Taking into account the FATF´s updated guidance on virtual asset providers, the OCED has clarified the CARF scope of application to cover decentralised exchanges and finance. In terms of the reporting itself, Chatelain detailed that reporting crypto asset service providers will be accountable to the rules in reporting jurisdictions where they are tax residents, where they are incorporated and organised under national law and subject to tax reporting requirements, where they are managed from, where they are operating from a regular place and business and where they are performing relevant transactions via a branch based in a jurisdiction that is adopting the rules.
Chatelain continues, “The OECD foresees accordingly greater tax transparency on the basis that transactions will be aggregately reported by crypto asset type, and by making a distinction between outward and inward transactions. To enhance data usability for tax administrators, reporting on exchange transactions will be distinguished between crypto to crypto as well as crypto to fiat currencies. Reporting crypto asset service providers will also be compelled to delineate transfers by type (for instance, air drops, income stemming from staking or loans), where they have such knowledge available to them.”
Further crypto regulation?
With the popularity of crypto currencies having grown significantly in recent years, calls for regulation were always expected to grow more frequent as the industry gathers greater momentum . With this in mind , where could the sector see further regulation?
According to Chatelain the CARF proposals are themselves part of a “much broader global push” to bring greater regulation to the crypto asset market.
“The European Central Bank (ECB), in response to requests from both the European Parliament and the European Commission (EC), has already published its opinion on EC proposals for regulation to extend traceability requirements to transfers of crypto assets. Like the OECD, the proposed EC regulation will compel crypto asset service providers to collect full information about parties involved in crypto asset transfers and make this available to regulators.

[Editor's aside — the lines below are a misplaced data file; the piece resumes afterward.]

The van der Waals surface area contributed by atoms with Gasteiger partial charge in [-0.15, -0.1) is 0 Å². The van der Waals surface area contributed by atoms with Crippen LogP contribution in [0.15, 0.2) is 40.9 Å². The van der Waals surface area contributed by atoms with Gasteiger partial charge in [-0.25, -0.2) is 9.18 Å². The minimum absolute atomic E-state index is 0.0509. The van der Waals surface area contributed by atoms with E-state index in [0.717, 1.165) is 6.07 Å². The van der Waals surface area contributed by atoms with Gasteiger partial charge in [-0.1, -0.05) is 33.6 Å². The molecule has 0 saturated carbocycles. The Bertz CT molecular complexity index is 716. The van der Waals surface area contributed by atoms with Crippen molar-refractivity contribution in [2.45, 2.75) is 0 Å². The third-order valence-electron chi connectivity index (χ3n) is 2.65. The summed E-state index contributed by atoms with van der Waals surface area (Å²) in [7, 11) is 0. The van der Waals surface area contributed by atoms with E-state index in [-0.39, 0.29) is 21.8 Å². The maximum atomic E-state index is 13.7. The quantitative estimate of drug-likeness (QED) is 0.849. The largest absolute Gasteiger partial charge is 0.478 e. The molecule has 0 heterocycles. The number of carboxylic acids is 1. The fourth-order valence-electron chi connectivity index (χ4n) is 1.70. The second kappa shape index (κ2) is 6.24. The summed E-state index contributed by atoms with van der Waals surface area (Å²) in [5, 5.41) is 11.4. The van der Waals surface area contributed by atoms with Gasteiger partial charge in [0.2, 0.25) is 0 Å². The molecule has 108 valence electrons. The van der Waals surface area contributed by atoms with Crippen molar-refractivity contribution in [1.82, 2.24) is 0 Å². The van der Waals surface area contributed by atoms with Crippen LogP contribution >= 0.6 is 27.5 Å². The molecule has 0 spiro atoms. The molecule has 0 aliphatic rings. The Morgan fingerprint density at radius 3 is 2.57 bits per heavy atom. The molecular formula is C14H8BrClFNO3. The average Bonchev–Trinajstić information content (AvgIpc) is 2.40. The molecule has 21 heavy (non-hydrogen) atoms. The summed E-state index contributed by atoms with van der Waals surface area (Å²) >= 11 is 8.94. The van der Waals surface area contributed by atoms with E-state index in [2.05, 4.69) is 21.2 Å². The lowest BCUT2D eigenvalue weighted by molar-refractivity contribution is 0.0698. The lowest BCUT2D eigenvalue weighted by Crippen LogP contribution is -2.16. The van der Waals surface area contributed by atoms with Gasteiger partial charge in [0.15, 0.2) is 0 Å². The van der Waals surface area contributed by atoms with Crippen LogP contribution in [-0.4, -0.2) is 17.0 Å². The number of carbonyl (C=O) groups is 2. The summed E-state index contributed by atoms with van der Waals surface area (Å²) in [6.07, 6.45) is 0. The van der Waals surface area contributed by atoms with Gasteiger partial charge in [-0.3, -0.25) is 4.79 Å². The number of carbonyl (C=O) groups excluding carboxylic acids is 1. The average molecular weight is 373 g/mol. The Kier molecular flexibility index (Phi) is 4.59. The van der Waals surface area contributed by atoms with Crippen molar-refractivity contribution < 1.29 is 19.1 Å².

“Perhaps even more significantly, the EC has also proposed broad ranging regulation in the form of its Directive on Administrative Cooperation 8 (DAC 8) which will be broader in scope than current EU regulations. DAC 8 will provide financial authorities with new capabilities to act against fraud and tax evasion, and implementation is expected within the next 18 months. “
Elsewhere, the International Monetary Fund (IMF) has called for international action to ensure the future regulation of cryptocurrencies to head off the market’s potential for ‘destabilising´ countries’ financial health. The IMF is demanding that crypto firms face regulation similar to that of traditional financial institutions such as an obligation to obtain licences and to store data, transfer and settle funds and hold reserves and assets.
Kirkterp-Møller also emphasised her belief that the industry will see further crypto asset regulation everywhere. She cited the Markets in Crypto Assets Regulation (MiCA), whose implementation is expected in 2023-24.
However, the biggest change area for the Muinmos CEO is in the area of CBDCs, “A lot of countries are seriously considering issuing such a currency, including the UK and China, and their creation, I believe, might prove to be a game-changer in the way money is regulated, as now the central banks might have, basically, access to all the transactions performed – taking us from a government that controls the issuing of the money but has very limited supervision over it, to zero governmental involvement or control, to full governmental involvement and control.”